The home ownership rate is shrinking making for more apartment renters. Why? Higher family debt levels and tighter credit underwriting. According to a story by Reuters posted in the New York Times on October 8, 2010, the average American family has debt equal to 123% of disposable income. The Reuters articles goes on to say that at the current level of savings it will take four years for this number to come down to 100% of disposable income.
In 2010, American family debt is equal to 123% of disposable income
Thus, although the savings rate has increased in recent times, this savings is not being set aside for a home purchase, it is being utilized to decrease household debt. Therefore, considering home ownership now has higher cash requirements, the homeowner-to-be must first reduce household debt, then save for a down payment on a home.
What does this mean for multifamily owners? Consider, if we are four years away from American households “reducing” debt to 100% of disposable income, how many years after that will pass for individuals and families to meet cash down payment requirements for purchasing a home?
Fewer home owners means more renters
For apartment owners, the telling statistic is this: persistently high unemployment + high household debt + decreasing family income (down 8% from 2000-2009) equals fewer home owners as a percentage of the population. Fewer home owners means more renters.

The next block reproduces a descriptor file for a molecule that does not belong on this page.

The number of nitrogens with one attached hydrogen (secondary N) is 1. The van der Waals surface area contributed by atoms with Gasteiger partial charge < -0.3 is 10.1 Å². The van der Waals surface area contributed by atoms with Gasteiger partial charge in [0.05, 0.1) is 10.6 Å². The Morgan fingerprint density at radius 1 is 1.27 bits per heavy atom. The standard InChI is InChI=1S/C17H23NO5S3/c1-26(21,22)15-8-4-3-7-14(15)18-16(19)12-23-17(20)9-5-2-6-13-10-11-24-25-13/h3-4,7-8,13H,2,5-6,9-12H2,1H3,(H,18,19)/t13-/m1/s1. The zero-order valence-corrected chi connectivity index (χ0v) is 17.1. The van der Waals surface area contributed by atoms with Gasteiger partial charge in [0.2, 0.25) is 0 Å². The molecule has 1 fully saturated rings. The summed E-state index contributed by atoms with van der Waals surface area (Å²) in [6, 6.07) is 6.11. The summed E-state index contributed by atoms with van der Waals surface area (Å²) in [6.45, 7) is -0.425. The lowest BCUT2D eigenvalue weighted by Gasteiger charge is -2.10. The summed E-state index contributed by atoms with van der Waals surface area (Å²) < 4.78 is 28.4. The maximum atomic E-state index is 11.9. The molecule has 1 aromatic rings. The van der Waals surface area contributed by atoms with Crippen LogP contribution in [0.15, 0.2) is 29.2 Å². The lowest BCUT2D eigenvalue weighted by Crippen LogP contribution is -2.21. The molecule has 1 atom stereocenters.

This does not translate into immediate rent growth for multifamily apartment owners. There is still much dust to settle with respect to foreclosures, competition for renters from single family homes and family’s sharing quarters based on economics (anything from junior staying home with Mom an extra year to four roomates sharing a two bedroom apartment).
Low multifamily construction starts, low interest rates
We have low multifamily construction starts to thank for absorption not falling off a cliff. But that’s no reason to get cocky. We also have a low interest rate environment to help multifamily owners get through this time- but for how long?
Knowing that the size of the renter pool is increasing does not reduce the need to be selective in tenant screening. According to United Dominion (ticker UDR), a large multifamily REIT (Real Estate Investment Trust) a full one third of their tenant base resides with them for four years or longer. This means they are very good at tenant selection. Longevity of tenants equates to less turnover and lower turnover costs.
Multifamily property management and multifamily ownership remains a contact sport. Said in so many different ways; we proceed with caution. Yet with a long-term operational mindset.